The Application of Geographic Information Systems (GIS) to Improving Health Systems in the Upper East Region of Ghana

Asuo-Mante, Eric; Awoonor-Williams, John Koku; Yelifari, Lawrence; Boyer, Christopher; Schmitt, Margaret L.; Phillips, James F.

Despite the increased use of Geographic Information System (GIS) for health research, the technology is least used in settings where evidence based decision-making is needed most: High mortality settings of Africa where resource constraints impede the provision of essential care. This paper reports on a case study of GIS application in the Upper East Region (UER), one of the poorest regions in Ghana.
Ghana Health Service (GHS) workers were trained to use GPS handheld devices to gather waypoints (coordinates) of all health care facilities and amenities throughout the UER. The waypoints data were then exported to Excel spreadsheets and cleaned of all inconsistencies. The final data was imported into ArcMap 10.2.2 software for data manipulation, display, and analysis.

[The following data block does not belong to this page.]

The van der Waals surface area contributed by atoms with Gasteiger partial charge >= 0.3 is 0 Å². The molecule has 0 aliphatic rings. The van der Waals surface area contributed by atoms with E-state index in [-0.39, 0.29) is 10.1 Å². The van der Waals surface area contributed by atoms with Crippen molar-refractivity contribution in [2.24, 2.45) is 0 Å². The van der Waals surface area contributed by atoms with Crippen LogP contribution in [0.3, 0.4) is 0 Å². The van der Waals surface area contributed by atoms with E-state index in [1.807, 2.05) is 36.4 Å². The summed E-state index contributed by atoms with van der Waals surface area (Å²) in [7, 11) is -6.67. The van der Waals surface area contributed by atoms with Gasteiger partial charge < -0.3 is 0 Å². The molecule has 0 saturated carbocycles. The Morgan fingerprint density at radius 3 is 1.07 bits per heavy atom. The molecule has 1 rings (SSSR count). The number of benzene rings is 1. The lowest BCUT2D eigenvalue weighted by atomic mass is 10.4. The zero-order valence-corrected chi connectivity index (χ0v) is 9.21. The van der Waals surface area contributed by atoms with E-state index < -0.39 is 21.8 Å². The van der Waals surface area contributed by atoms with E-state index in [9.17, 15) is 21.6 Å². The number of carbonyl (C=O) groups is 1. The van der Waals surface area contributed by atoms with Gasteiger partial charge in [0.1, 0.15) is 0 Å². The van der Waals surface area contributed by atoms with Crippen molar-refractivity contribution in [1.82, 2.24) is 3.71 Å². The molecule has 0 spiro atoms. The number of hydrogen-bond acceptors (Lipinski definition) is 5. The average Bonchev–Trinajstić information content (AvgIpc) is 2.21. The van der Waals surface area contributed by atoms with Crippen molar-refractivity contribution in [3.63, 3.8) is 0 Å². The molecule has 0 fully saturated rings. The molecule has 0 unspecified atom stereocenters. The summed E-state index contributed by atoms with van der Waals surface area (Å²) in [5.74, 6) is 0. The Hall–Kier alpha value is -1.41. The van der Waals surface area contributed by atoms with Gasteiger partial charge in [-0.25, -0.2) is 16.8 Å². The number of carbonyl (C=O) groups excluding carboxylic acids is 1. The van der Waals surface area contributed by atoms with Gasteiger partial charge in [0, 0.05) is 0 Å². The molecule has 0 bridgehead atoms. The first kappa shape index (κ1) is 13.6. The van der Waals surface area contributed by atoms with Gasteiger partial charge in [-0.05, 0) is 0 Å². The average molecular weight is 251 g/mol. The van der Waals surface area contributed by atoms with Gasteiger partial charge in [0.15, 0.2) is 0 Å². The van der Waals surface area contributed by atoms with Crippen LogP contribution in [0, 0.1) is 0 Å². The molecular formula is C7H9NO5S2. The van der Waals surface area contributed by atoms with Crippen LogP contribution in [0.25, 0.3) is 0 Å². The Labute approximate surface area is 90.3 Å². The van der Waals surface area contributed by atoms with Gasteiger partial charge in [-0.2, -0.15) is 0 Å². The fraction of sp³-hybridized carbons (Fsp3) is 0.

Preventive health issues portrayed by GIS visualization included a substandard access to potable water in one community and health facility deficiencies in the Binduri district. As examples of GIS morbidity surveillance, we map the temporal incidence of cholera in two districts, and evidence of a pattern in the seasonal outbreaks of cerebral spinal meningitis (CSM).
Results attest to the feasibility of using GIS to clarify health issues in a severely health service deprived setting, enabling public health authorities to optimize system responses where mostly needed. GIS technology has enabled health officials in the region to visualize the geographic pattern of disease outbreaks in ways that permit the imposition of efficient containment strategies.

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Also Published In

Journal of Global Health Care Systems

More About This Work

Academic Units
Population and Family Health
Sociomedical Sciences
Published Here
December 15, 2016